If someone asks for mechila is it a hiyuv to mochel him, or just a very strong etza? Also, is it permitted to forgive someone from punishment, but not be friendly with them in the future—it seems there are many cases where a person is willing to forgive from punishment, but beyond them to have much of a relationship.

Answer:

If the person asking mechilah is sincere, then there is a “moral requirement” to forgive him (see Rema 606:1). Gilyonei Ha-Shas (Yoma 87a) discusses whether or not this is an actual obligation, or only “worthy conduct,” and the latter option is the more likely: Forgiveness is something that depends on the heart, and it is not always possible to forgive; however, where it is possible, and the person in question is truly and sincerely penitent, it is worthy practice to follow the ways of Hashem, and forgive the penitent.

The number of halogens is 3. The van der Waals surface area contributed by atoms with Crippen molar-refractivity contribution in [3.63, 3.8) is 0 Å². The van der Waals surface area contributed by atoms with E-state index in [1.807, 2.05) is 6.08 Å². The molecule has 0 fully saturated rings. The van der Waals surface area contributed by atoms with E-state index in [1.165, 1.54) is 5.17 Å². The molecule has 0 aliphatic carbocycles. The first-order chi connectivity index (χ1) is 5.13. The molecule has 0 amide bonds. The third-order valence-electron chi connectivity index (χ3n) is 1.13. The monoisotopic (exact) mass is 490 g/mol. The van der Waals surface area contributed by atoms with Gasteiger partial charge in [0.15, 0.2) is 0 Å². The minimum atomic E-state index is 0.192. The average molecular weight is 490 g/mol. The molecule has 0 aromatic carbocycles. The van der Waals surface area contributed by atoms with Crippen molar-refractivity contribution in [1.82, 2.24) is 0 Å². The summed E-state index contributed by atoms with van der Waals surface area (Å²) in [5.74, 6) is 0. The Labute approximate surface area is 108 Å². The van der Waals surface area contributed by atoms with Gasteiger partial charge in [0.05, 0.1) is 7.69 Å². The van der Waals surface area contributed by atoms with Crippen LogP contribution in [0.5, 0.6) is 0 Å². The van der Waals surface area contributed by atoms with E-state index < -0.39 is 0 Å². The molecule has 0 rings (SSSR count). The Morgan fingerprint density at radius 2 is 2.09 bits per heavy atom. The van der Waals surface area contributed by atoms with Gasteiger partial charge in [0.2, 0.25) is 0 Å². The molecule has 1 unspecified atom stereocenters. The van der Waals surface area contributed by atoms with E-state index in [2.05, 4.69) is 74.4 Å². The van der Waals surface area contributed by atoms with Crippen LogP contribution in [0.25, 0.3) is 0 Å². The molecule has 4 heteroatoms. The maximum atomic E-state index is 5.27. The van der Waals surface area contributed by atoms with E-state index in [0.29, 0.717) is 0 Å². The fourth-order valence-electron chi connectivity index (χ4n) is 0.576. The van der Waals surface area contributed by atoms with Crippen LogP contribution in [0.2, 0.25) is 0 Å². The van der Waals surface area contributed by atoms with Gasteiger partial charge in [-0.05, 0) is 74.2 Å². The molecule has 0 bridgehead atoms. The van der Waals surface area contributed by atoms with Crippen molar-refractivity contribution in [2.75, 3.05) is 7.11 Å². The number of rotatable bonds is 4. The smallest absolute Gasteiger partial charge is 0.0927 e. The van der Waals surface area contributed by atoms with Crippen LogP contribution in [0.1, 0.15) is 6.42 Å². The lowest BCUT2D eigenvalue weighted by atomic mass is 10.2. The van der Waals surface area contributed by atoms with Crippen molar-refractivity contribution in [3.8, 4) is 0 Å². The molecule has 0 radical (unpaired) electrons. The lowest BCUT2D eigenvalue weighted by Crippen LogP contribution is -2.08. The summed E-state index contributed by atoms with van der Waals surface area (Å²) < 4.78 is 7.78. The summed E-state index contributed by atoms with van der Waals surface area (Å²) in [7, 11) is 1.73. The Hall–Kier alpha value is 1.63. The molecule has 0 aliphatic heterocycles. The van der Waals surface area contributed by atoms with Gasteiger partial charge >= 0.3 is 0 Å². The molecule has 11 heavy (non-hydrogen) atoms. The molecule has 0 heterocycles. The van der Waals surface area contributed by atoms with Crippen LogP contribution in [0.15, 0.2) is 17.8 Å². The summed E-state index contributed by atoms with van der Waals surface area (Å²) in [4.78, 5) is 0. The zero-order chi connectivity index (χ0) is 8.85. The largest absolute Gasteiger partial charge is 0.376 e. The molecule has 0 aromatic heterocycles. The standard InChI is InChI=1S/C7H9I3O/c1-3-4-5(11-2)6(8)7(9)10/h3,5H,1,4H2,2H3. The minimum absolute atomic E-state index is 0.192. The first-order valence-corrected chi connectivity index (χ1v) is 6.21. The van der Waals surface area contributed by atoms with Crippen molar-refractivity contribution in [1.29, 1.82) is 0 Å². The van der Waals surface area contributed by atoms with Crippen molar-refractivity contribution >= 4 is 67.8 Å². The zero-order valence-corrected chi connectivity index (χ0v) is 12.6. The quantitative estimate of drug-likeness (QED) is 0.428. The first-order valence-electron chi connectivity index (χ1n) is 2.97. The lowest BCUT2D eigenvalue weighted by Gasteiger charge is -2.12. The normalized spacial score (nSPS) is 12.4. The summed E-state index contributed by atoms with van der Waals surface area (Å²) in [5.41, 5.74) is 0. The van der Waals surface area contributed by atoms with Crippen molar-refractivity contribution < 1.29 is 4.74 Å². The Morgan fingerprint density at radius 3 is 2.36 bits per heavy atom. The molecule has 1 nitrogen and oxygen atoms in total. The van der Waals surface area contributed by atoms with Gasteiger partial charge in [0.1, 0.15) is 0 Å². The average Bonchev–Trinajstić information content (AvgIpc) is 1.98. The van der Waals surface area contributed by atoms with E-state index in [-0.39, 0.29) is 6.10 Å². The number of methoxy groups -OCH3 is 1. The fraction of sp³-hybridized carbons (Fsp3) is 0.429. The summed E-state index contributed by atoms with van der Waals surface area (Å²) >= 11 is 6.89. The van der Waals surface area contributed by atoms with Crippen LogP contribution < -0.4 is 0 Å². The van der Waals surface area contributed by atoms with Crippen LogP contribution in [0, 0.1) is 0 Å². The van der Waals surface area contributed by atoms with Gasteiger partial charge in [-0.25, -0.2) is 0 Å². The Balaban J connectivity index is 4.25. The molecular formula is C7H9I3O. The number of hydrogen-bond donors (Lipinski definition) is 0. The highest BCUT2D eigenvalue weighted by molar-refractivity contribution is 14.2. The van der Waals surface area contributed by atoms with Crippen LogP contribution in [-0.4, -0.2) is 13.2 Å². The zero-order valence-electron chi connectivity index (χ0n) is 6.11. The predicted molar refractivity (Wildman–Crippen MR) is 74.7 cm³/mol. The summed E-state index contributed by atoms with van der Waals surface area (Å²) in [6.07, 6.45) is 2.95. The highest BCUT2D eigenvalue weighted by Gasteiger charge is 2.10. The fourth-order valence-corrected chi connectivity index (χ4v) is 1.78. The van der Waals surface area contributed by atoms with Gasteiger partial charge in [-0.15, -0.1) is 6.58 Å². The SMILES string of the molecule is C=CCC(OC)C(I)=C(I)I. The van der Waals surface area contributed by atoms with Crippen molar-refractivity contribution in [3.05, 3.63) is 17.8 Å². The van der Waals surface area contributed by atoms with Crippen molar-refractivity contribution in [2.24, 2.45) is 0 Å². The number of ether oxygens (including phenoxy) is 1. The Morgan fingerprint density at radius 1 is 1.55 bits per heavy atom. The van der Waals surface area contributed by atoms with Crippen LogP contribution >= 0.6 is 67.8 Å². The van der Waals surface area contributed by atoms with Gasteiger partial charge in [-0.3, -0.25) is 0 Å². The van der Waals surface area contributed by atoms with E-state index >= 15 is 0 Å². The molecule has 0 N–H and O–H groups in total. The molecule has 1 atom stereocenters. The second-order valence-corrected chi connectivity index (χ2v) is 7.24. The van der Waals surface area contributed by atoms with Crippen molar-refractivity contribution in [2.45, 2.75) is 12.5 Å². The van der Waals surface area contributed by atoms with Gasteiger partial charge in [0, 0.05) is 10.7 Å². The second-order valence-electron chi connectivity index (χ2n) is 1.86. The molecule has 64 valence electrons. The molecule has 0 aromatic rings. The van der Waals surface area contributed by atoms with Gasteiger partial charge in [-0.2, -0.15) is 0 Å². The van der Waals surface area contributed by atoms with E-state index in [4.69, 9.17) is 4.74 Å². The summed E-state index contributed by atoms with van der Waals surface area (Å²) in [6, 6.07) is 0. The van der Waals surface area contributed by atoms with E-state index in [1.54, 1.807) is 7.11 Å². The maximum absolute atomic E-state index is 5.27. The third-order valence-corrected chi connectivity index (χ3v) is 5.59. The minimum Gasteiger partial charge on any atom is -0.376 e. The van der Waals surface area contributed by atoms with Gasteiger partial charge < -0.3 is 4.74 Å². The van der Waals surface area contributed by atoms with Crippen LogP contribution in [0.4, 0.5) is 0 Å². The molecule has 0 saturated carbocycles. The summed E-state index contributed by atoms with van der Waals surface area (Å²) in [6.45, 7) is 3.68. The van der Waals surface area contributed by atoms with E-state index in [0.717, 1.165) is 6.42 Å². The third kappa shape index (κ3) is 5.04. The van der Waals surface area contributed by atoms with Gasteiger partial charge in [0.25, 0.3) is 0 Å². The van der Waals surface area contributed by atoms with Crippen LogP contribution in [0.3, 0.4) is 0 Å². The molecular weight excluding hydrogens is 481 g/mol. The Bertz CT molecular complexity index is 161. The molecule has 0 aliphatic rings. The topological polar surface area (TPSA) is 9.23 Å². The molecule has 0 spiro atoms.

It is possible to forgive a person even when one is not interested in entereing into “much of a relationship” with them.

See also Sefer Hateshuvah 2:10; Shulchan Aruch Harav, 606:4.

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2 Responses to “Obligation of Forgiveness?”

  1. If does not have a relationship with offending person isn’t it revenge?

    • I don’t think so. Revenge is getting him back, or bearing a grudge. But the obligation to love others doesn’t imply entering a relationship with everyone–not everyone is my “cup of tea”, and I don’t think that merely refraining from entering a (close) relationship is vengeful. However, when said “hello” to one should reply (at least cordially)–the Gemara writes that refraining from speaking (for three days) implies hatred.

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